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We said ‘no’ to fracking and fracking wastewater

Selected passages by the appeals sent in, are enough to show that we are being deceived. More to come later. If this appeal fails they have proposed to start dumping the toxic mix through the Debert Sewer system on May 31st, 2015. See the event scheduled here

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Bob Gloade:
He’s absolutely right! Since we don’t know what comprises 4% the wastewater, is… the Sewer Use Committee can’t make the claim that it’s safe — they simply don’t know.

West Col. Dev. Assoc:
The Association points out, it isn’t only going to contaminate the bay. There is more at risk.

Dr. Mary Lou Harley PhD:
Dr. Harley discovers there is a discrepancy in what AIS claims, and the lack of data to support it.

Doug Neil:
Doug tells us that Bromide has shown up in testing. Chronic toxicity from bromide can result in bromism, a syndrome with multiple neurological symptoms. Bromide toxicity can also cause a type of skin eruption.

Steve MacLellan:
Discovered that radium found in the solution is radioactive and has a shelf life of 1,600 years. It can accumulate in our bones and cause cancer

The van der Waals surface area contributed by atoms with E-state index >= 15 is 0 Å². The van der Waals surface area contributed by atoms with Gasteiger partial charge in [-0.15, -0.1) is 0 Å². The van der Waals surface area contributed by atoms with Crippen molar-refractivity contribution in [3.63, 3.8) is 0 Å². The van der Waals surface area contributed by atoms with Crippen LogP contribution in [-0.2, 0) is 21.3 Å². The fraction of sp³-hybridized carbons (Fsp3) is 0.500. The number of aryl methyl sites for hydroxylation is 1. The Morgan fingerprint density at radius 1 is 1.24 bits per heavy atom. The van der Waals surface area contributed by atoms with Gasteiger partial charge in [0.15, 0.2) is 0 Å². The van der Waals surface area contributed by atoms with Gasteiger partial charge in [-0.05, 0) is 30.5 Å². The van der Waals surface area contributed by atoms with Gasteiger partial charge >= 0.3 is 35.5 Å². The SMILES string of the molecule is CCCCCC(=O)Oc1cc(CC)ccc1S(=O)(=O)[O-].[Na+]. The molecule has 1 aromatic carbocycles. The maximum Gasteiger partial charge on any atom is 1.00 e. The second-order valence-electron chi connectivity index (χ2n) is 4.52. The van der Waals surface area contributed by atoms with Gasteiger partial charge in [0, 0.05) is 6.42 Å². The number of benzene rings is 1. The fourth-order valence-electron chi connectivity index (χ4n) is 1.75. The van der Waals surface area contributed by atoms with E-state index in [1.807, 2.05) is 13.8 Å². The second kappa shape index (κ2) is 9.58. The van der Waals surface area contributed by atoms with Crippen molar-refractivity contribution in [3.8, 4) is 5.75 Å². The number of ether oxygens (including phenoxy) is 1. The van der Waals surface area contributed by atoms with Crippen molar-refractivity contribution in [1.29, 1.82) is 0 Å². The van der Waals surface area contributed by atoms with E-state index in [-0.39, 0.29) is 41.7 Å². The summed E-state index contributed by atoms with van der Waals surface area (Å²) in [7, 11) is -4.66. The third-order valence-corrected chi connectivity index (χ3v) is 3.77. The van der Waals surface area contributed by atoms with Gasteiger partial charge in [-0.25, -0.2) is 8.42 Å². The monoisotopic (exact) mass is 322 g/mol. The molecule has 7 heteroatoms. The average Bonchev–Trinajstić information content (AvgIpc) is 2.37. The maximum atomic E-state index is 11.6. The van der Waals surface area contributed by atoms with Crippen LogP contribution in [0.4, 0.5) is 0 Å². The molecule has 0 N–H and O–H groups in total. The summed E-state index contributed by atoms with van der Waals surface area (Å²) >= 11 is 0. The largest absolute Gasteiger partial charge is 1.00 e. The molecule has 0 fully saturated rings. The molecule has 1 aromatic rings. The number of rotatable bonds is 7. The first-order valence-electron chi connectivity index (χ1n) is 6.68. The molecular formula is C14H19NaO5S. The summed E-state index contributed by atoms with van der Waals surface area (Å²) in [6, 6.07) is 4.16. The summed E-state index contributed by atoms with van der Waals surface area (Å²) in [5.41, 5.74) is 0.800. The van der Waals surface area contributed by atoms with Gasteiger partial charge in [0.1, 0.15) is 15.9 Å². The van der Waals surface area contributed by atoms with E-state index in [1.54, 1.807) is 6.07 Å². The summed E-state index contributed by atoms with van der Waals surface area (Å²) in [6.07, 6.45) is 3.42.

Donna Bagnell
Informs us that Duke University research shows that Reverse Osmosis does not remove all of the toxicity from wastewater.

Cobequid Interpretive Centre:
Based on a Stanford University study, wastewater, even after it has been treated, still has a heavy metal known as halides. This radioactive material impacts iodine levels in the human body and increases the risk of cancer and fibrocystic disease of the breast.

Joan Baxter:
Sat in on a council meeting in 2013 and witnessed Mr. Ramesh Ummat give a presentation to council that fracking wastewater posed no threat to anyone or the environment.

Harriet McCready:
Discusses the impact on tourism, fisheries, and the housing market, which would devastate the coastal communities.

Don Wilson:
Discusses how the chemicals can accumulate over time. The radioactive materials has a density 5 times greater than water and it will affect all plant life and aquatic life in the rivers and bay.

Fred Blois:
Maintains that the County and NS Environment have a responsibility to require AIS to identify all chemicals in the fracking waste, before and after treatment.

Meetings like this have taken place all across Nova Scotia. In Colchester County we said ‘no’ in 2013, and now they are forcing us to debate it again. Watch the video below to see a common reaction from everyday citizens to these problems. This video clip is from the Nova Scotia Fracking Review July 28 Public session in Whycocomagh Cape Breton Island.